A Real Hockey Game this Weekend: Grand Rapids vs. Quad City

I made it out to my first Grand Rapids Griffins game last night, making sure that the only hockey game I watch this weekend will be one with some meaning. I won’t pretend to know what’s happening with the Griffins this season but here are a few thoughts on the game against the Quad City Flames…

Grand Rapids played a lot like Detroit has this season. Seemingly little effort through the first 40 minutes only to turn it on for the third period and get the late win (this one in a shootout).

The game was very sloppy even compared to a bad Wings game. Former Wing Garret Stafford (now with the Dallas organization but assigned to Grand Rapids for a second year) had a horrible time holding the puck in at the point.

I have to wonder how much the ice conditions were affected by the extra intermission activities that you see in lower-tier leagues. The 17-minute intermission and two zambonis are supposed to be used to get the ice set for as long as possible before the start of the next period but when you use that time for other things you’re going to get bad ice.

The Griffins played a solid game defensively, they allowed a lot of shots but most of them were low-quality chances. Even the one goal against barely snuck through Daniel Larsson.

Larsson proved why he’s an AHL All-Star, stopping 34 shots and all three chances he faced in the shooutout.

Mattias Ritola has been labeled as “lazy” in the past and there were a few shifts last night where it showed. In the third period there was a chance for him to go to the front of the net but he stayed back in the corner, meaning he was out of position. He scored in the shootout, though, for a little bit of redemption. He also had an apparent goal in the second period that turned out to have gone off the post.

Ville Leino was the best skater on the ice. It looks like he might be having trouble in traffic but he was moving the puck well and getting to where he needed to be. He scored the Griffins’ only regulation goal by being in the right spot to put home a rebound chance on a power play. His shootout goal was beautiful.

Aaron Downey looked out of place for most of the game but it seemed like he was ready to drop the gloves with Kris Chucko. Chucko was running people and getting his elbows up all night. A third period elbow by Chucko that went ignored combined with a bad missed interference call on Quad City goalie Matt Keetley convinced me that AHL refs can be just as bad as NHL ones.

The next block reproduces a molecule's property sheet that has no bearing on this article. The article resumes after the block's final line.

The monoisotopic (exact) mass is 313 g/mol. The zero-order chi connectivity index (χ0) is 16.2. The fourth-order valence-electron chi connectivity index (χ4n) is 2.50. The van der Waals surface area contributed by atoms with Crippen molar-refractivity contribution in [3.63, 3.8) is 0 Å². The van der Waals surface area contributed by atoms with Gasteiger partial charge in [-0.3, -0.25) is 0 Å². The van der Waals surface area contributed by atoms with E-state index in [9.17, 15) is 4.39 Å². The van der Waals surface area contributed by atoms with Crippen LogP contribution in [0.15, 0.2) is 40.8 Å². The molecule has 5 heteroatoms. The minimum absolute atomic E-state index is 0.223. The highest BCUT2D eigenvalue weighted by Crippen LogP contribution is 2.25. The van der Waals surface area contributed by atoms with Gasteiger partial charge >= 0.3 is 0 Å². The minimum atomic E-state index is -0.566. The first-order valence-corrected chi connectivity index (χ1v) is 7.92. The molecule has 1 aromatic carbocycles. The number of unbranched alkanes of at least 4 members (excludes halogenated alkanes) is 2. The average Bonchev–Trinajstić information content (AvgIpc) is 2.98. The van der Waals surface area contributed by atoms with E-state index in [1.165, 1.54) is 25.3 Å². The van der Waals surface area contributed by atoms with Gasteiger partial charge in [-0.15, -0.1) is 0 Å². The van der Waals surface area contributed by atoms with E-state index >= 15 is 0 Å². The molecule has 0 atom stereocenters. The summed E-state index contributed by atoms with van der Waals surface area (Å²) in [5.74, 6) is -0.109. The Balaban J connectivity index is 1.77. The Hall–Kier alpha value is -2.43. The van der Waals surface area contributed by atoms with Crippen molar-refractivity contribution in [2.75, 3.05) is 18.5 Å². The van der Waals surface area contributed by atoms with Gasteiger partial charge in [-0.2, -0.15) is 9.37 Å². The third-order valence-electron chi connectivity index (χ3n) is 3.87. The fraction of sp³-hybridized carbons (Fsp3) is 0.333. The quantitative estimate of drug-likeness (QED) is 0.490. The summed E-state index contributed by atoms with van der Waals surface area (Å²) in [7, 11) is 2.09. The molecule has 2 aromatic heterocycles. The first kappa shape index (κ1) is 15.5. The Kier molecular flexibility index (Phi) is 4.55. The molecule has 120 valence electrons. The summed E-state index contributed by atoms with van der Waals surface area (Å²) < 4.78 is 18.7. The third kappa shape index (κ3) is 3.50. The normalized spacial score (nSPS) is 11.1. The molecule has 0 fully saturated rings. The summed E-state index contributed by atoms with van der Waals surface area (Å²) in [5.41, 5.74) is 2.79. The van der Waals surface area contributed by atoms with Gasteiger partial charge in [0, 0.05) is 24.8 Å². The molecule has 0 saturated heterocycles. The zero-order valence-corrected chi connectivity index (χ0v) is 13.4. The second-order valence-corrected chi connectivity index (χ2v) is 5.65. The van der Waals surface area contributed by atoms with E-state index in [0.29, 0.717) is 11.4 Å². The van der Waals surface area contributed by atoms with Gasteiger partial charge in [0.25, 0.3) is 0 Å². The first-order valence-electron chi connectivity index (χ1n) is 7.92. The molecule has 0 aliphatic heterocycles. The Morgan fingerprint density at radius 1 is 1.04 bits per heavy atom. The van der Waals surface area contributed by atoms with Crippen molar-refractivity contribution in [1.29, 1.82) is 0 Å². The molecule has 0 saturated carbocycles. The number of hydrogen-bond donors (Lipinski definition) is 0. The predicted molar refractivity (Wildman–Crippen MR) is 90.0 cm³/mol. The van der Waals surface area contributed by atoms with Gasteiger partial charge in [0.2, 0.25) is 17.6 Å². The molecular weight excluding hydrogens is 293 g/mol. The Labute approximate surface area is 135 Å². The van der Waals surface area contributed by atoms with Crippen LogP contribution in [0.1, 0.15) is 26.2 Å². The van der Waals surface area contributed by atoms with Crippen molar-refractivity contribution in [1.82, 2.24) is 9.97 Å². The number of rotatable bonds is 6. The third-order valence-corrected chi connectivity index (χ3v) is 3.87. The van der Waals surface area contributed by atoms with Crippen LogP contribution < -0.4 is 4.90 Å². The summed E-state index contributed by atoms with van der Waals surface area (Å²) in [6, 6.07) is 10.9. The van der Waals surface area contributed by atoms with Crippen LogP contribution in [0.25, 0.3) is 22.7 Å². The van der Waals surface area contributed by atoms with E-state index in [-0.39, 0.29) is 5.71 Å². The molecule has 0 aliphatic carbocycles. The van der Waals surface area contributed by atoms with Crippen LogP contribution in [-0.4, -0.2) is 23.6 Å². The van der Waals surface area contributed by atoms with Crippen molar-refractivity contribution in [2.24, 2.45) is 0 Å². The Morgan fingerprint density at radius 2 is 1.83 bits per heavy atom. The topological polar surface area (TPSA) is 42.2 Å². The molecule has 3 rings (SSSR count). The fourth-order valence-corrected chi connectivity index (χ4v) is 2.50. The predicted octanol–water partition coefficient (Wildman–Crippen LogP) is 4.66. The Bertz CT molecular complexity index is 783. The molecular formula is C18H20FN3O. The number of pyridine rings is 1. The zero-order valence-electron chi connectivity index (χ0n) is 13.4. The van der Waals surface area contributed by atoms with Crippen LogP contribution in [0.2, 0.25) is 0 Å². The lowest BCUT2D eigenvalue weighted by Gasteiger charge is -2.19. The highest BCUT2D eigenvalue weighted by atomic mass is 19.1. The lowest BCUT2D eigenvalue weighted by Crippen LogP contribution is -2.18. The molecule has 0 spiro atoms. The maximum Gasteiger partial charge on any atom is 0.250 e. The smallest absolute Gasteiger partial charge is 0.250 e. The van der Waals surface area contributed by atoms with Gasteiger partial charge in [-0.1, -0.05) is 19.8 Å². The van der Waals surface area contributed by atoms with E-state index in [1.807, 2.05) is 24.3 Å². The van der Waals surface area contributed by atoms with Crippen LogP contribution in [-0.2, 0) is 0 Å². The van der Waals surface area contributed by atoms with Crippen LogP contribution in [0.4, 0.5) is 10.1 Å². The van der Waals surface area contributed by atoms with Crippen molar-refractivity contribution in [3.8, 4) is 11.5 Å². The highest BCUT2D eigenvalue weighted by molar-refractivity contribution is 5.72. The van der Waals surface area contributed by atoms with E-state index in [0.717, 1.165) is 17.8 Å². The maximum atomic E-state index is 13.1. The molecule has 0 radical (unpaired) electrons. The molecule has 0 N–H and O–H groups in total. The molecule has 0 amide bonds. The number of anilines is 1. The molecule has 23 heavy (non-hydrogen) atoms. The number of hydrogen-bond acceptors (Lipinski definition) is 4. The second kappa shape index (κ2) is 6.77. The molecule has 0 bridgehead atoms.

Malik also has some notes on the game.

My photos from the game have been posted to the multimedia section.

Final? Thoughts on All-Star Game Nonsense

I don’t want to continue talking about an exhibition game I’m not going to watch but I feel the need to point out a couple more things about the whole Nicklas Lidstrom / Pavel Datsyuk skipping the All-Star Game.

One of my early complaints was that no Red Wings were selected to replace Lidstrom and Datsyuk. Sports Illustrated reports that the NHL did ask for Wings replacements. Specifically, Brian Rafalski and Marian Hossa were asked and declined, citing plans made after they found out they weren’t on the team.

Now, I still contend that the NHL could have gone down the list and also asked Niklas Kronwall, Henrik Zetterberg, Jiri Hudler and Mikael Samuelsson, showing that they were trying as hard to make sure Detroit was represented as they did to represent Colorado and St. Louis. I don’t blame them too much, though so I retract my original complaint.

The more important note was pointed out in the comments at A2Y by AndrewFromAnnArbor before I had a chance to post it myself so I have to give him some credit.

The clause in the NHL standard player contract that relates to All-Star Game participation reads as follows:

2. The player agrees to give his services and to play hockey in all NHL Games, All-Star Games, International Hockey Games, and Exhibition games to the best of his ability under the direction and control of the club in accordance with the provisions hereof.